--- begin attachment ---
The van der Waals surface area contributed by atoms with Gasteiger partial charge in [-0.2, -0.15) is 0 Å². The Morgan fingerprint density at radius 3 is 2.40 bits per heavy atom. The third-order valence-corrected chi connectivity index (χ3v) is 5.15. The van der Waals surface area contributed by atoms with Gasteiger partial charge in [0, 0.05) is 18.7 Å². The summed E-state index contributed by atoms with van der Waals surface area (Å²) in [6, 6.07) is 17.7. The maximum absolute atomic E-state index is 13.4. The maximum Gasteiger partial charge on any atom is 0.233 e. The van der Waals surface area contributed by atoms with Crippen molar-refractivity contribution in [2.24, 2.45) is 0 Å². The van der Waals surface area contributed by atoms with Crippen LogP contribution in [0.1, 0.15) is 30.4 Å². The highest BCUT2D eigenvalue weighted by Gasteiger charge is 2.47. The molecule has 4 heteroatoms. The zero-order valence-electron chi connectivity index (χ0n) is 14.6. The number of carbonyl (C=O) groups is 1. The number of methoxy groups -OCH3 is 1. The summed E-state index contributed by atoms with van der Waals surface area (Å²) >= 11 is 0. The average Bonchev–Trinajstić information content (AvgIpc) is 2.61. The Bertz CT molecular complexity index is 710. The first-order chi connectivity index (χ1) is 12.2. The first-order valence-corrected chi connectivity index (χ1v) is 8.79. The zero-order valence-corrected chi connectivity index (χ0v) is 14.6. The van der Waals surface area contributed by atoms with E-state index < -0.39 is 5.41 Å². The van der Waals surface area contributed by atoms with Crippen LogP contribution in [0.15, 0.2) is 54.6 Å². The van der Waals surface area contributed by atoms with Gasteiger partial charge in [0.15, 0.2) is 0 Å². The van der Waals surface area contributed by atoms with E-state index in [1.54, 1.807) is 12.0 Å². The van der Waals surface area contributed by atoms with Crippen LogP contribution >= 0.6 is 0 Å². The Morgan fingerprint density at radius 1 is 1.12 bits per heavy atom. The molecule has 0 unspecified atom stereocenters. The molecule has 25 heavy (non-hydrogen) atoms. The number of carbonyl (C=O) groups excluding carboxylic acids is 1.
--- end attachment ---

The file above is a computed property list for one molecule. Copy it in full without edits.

The van der Waals surface area contributed by atoms with Gasteiger partial charge in [-0.2, -0.15) is 0 Å². The Morgan fingerprint density at radius 3 is 2.40 bits per heavy atom. The third-order valence-corrected chi connectivity index (χ3v) is 5.15. The van der Waals surface area contributed by atoms with Gasteiger partial charge in [0, 0.05) is 18.7 Å². The summed E-state index contributed by atoms with van der Waals surface area (Å²) in [6, 6.07) is 17.7. The maximum absolute atomic E-state index is 13.4. The maximum Gasteiger partial charge on any atom is 0.233 e. The van der Waals surface area contributed by atoms with Crippen molar-refractivity contribution in [2.24, 2.45) is 0 Å². The van der Waals surface area contributed by atoms with Crippen LogP contribution in [0.1, 0.15) is 30.4 Å². The highest BCUT2D eigenvalue weighted by Gasteiger charge is 2.47. The molecule has 4 heteroatoms. The zero-order valence-electron chi connectivity index (χ0n) is 14.6. The number of carbonyl (C=O) groups is 1. The number of methoxy groups -OCH3 is 1. The summed E-state index contributed by atoms with van der Waals surface area (Å²) >= 11 is 0. The average Bonchev–Trinajstić information content (AvgIpc) is 2.61. The Bertz CT molecular complexity index is 710. The first-order chi connectivity index (χ1) is 12.2. The first-order valence-corrected chi connectivity index (χ1v) is 8.79. The zero-order valence-corrected chi connectivity index (χ0v) is 14.6. The van der Waals surface area contributed by atoms with E-state index < -0.39 is 5.41 Å². The van der Waals surface area contributed by atoms with Crippen LogP contribution in [0.15, 0.2) is 54.6 Å². The van der Waals surface area contributed by atoms with Gasteiger partial charge in [0.15, 0.2) is 0 Å². The van der Waals surface area contributed by atoms with E-state index in [1.54, 1.807) is 12.0 Å². The van der Waals surface area contributed by atoms with Crippen LogP contribution >= 0.6 is 0 Å². The Morgan fingerprint density at radius 1 is 1.12 bits per heavy atom. The molecule has 0 unspecified atom stereocenters. The molecule has 25 heavy (non-hydrogen) atoms. The number of carbonyl (C=O) groups excluding carboxylic acids is 1.